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Topic: tiny85 self power-off (Read 1 time) previous topic - next topic

JoshNZ

I know it's 2 I just don't know why or what the logic to that is. What arithmetic is happening to arrive there?

And yes but the 16 bit timer will mean millis is back to zero after 65535ms? Otherwise I have a problem that's disappeared for a reason I'm unaware of

6v6gt

The millis() function on an ATtiny85 actually uses an 8 bit timer, timer 0.
But that is irrelevant. An interrupt from the timer maintains a 32 bit counter with a rollover of approximately 50 days.

Maybe explain how you determined there was a rollover in your case.

As for the arithmetic.

Instead of 1 - 0xFFFFFFFF, imagine 1 - 0xFF  

0 - 0xFF is 1 because if you add 1 to 0xFF you get a rollover to 0  (assuming you are working with unsigned 8 bit values).
So 1 - 0xFF is 2 , 2 - 0xFF is 3  etc.


JoshNZ

I had set a while loop to run while millis() - prevmillis < period and I thought I saw it skip some of it but I was playing around with other stuff maybe I just got something wrong.
I changed prevmillis from an int to an unsigned long and whatever else I did, fixed it.

I'm not going to post my code, you guys don't need the stress  :D  :D. I couldn't get softwareservo or servo8bit libraries to work reliably and since the uC has no other functionality I've written PWM output with for loops. Too crude for this forum  :o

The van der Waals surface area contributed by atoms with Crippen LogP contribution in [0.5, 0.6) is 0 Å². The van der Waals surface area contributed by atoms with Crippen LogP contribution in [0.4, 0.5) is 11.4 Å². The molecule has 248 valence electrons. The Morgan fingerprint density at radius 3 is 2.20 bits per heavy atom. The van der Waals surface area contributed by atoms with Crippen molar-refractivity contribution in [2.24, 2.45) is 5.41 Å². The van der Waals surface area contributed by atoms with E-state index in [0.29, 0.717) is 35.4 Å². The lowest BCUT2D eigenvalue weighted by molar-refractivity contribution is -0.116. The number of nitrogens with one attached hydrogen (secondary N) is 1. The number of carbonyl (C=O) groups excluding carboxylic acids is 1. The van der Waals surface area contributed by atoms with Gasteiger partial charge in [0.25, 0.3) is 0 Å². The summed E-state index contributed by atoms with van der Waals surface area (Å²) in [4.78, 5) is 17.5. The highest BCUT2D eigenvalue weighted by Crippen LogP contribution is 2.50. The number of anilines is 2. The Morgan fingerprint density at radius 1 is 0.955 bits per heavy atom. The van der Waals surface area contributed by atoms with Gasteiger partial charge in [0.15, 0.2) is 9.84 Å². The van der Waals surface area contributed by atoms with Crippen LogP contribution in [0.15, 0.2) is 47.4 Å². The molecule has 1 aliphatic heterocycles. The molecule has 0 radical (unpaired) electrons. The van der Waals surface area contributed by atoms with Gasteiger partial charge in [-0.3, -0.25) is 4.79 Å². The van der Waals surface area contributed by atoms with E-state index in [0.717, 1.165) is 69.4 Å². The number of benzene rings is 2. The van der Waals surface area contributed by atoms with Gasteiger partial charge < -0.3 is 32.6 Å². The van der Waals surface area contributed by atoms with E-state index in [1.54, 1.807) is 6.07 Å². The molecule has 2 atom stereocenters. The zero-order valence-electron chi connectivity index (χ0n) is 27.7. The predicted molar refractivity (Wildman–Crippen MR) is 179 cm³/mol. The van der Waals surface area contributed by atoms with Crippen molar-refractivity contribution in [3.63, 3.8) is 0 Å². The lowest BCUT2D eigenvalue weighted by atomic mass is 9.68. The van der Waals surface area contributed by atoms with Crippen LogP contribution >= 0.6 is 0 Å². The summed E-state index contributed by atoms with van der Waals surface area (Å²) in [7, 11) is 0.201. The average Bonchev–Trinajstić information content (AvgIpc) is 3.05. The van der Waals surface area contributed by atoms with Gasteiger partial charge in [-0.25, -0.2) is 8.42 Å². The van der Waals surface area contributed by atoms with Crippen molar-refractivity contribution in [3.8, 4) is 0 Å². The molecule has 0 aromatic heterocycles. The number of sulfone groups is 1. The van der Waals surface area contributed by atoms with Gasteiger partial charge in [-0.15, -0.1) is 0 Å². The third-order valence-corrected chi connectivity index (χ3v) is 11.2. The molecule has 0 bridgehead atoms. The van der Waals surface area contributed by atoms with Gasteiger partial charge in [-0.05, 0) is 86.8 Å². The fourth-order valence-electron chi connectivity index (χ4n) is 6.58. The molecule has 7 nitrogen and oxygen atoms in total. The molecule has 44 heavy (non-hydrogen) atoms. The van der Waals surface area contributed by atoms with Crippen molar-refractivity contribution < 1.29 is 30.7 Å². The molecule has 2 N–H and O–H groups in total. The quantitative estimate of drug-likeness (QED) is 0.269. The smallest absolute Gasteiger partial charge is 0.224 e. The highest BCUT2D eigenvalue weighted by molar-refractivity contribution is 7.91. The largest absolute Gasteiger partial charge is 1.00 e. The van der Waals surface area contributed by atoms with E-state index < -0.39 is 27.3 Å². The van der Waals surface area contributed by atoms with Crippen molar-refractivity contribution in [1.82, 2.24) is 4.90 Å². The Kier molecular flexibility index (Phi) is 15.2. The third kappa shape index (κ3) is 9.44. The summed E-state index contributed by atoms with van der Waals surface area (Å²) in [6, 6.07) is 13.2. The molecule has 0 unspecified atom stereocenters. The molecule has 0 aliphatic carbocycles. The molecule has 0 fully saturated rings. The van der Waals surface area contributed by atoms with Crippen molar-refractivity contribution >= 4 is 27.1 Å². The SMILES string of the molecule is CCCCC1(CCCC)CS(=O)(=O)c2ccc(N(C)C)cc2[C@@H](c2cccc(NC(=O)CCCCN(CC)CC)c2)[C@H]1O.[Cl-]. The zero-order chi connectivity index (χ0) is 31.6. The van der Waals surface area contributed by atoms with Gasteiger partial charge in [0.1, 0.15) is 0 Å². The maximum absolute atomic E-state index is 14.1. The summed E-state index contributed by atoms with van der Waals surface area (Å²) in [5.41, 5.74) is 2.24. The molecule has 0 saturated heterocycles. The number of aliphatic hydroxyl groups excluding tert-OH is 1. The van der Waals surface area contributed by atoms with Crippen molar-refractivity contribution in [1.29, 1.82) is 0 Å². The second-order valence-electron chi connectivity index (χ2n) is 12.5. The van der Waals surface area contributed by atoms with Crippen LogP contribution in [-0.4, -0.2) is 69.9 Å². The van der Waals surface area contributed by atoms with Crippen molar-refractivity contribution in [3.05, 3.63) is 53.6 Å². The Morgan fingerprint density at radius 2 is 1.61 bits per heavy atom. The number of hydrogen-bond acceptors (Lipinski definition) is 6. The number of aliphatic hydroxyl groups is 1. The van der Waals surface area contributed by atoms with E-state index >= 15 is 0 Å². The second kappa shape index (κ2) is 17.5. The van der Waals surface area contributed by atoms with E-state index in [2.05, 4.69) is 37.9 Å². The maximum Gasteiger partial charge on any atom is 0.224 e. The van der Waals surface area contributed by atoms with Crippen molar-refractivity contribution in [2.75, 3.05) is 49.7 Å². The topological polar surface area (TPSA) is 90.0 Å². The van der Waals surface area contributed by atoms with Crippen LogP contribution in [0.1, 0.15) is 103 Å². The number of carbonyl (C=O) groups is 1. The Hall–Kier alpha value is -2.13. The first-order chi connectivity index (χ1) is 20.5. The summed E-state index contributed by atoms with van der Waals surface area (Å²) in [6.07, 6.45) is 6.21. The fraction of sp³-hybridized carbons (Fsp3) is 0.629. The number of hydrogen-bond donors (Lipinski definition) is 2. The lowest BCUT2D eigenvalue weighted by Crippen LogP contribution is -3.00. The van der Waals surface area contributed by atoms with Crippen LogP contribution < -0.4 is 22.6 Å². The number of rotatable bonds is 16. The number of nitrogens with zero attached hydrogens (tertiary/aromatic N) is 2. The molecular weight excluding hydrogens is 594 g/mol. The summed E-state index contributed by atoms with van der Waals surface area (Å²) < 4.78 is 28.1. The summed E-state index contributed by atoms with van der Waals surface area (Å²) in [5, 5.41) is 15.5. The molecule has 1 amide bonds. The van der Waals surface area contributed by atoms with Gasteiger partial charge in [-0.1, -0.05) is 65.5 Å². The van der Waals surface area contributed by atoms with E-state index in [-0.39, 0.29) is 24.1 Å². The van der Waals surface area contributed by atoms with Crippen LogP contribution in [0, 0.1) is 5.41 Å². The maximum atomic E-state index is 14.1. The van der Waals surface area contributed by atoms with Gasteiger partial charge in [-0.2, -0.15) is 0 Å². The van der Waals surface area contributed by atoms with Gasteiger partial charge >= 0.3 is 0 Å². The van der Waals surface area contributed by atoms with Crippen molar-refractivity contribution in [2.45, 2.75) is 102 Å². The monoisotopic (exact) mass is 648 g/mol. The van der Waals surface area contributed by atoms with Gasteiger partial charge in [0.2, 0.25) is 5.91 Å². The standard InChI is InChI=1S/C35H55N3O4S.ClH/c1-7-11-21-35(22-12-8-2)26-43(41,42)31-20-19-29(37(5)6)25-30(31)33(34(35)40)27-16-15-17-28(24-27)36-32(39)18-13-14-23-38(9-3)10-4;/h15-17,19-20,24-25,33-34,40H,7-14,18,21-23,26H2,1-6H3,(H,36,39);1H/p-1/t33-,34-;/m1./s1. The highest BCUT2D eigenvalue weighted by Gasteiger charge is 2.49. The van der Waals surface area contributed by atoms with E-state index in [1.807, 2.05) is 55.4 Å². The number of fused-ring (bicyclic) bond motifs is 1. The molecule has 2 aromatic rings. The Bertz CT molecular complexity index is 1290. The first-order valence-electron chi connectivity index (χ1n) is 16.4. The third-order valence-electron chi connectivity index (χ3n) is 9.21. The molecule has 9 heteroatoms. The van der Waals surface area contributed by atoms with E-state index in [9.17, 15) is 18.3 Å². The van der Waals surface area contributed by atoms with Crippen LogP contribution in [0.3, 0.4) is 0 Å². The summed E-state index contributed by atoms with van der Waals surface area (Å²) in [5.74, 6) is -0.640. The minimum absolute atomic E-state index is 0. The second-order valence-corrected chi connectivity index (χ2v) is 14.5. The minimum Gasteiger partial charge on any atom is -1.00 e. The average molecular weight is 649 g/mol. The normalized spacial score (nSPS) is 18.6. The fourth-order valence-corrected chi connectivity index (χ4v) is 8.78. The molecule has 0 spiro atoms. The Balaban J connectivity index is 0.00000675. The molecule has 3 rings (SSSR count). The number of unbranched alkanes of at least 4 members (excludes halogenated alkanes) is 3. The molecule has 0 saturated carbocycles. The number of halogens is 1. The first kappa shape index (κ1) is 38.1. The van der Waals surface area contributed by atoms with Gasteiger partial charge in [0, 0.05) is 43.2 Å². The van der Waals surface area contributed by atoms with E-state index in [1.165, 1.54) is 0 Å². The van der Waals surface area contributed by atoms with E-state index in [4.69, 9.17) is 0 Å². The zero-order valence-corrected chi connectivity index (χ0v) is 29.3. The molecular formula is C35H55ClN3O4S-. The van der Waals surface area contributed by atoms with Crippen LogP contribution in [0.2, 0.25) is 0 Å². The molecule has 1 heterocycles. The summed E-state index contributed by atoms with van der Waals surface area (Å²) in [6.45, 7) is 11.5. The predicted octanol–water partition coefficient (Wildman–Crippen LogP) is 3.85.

Thanks for the explanation! And thanks to all who chimed in. I'll post a pic when I get the finish on

6v6gt

#33
Aug 17, 2020, 12:51 pm Last Edit: Aug 17, 2020, 12:54 pm by 6v6gt
I had set a while loop to run while millis() - prevmillis < period and I thought I saw it skip some of it but I was playing around with other stuff maybe I just got something wrong.
I changed prevmillis from an int to an unsigned long and whatever else I did, fixed it.
. . .
millis() does skip some values because it is based on ticks of 1024uS, not 1mS. Some millisecond values simply get lost. For example, you never see a millisecond value of 42.
See https://www.best-microcontroller-projects.com/arduino-millis.html

However, if you were using an incorrect data type, that is more likely to have been the problem.

Paul__B

For example, you never see a millisecond value of 42.
HHGTTG?  :smiley-lol:

6v6gt

HHGTTG?  :smiley-lol:
I never thought of that, but that could well have inspired Douglas Adams.

JoshNZ

#36
Aug 18, 2020, 10:44 am Last Edit: Aug 18, 2020, 09:49 pm by JoshNZ
All finished up this evening, at long last. The wood is swamp kauri, always forget how nice a finish it takes.

I decided to have a go at etching a board rather than using perfboard and am super glad I did, what a neat little process. I'm delighted with the results for a first attempt. Unfortunately after all that discussion about the resistor being in the wrong place, I managed to take it from the right place on my breadboard then draw, and place it in the wrong place on the board =(. It does divide but I only lose .1v or so on the N channel gate by my math.





And a vid if anyone is interested.
https://youtu.be/xDmV8Vz2OVU
Thanks again for the responses

pmagowan

nice, has a good character

ShermanP

I think it's wonderful.  Well done.

larryd

Well we now need to see a video showing the actual operation ;).



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If you need clarification, ask for help.

JoshNZ